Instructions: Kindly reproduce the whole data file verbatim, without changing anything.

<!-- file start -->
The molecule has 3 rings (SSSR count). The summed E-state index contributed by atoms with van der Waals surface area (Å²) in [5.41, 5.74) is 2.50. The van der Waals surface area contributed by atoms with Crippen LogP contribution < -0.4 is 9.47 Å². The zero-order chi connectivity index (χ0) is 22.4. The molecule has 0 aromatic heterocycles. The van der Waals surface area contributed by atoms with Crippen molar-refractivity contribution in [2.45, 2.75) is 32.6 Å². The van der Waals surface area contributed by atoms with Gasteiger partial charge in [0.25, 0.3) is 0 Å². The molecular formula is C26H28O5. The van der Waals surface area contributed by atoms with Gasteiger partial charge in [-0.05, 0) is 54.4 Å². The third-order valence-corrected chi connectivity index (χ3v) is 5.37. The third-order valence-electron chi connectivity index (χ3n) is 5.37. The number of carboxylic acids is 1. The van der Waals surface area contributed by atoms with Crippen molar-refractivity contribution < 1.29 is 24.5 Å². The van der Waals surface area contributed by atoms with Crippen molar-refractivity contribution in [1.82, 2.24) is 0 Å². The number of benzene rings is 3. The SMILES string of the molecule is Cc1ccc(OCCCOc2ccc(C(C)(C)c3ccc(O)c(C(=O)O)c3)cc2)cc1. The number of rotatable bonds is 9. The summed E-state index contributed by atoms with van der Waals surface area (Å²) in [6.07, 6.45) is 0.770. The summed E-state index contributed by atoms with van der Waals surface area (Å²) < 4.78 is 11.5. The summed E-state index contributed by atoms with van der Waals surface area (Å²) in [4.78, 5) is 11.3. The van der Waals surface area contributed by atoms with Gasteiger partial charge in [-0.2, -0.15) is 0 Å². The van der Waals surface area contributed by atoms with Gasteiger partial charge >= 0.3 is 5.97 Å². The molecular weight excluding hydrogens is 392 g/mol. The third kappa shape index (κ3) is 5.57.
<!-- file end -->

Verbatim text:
The molecule has 3 rings (SSSR count). The summed E-state index contributed by atoms with van der Waals surface area (Å²) in [5.41, 5.74) is 2.50. The van der Waals surface area contributed by atoms with Crippen LogP contribution < -0.4 is 9.47 Å². The zero-order chi connectivity index (χ0) is 22.4. The molecule has 0 aromatic heterocycles. The van der Waals surface area contributed by atoms with Crippen molar-refractivity contribution in [2.45, 2.75) is 32.6 Å². The van der Waals surface area contributed by atoms with Gasteiger partial charge in [0.25, 0.3) is 0 Å². The molecular formula is C26H28O5. The van der Waals surface area contributed by atoms with Gasteiger partial charge in [-0.05, 0) is 54.4 Å². The third-order valence-corrected chi connectivity index (χ3v) is 5.37. The third-order valence-electron chi connectivity index (χ3n) is 5.37. The number of carboxylic acids is 1. The van der Waals surface area contributed by atoms with Crippen molar-refractivity contribution < 1.29 is 24.5 Å². The van der Waals surface area contributed by atoms with Crippen molar-refractivity contribution in [1.82, 2.24) is 0 Å². The number of benzene rings is 3. The SMILES string of the molecule is Cc1ccc(OCCCOc2ccc(C(C)(C)c3ccc(O)c(C(=O)O)c3)cc2)cc1. The number of rotatable bonds is 9. The summed E-state index contributed by atoms with van der Waals surface area (Å²) in [6.07, 6.45) is 0.770. The summed E-state index contributed by atoms with van der Waals surface area (Å²) < 4.78 is 11.5. The summed E-state index contributed by atoms with van der Waals surface area (Å²) in [4.78, 5) is 11.3. The van der Waals surface area contributed by atoms with Gasteiger partial charge in [-0.2, -0.15) is 0 Å². The van der Waals surface area contributed by atoms with Gasteiger partial charge >= 0.3 is 5.97 Å². The molecular weight excluding hydrogens is 392 g/mol. The third kappa shape index (κ3) is 5.57.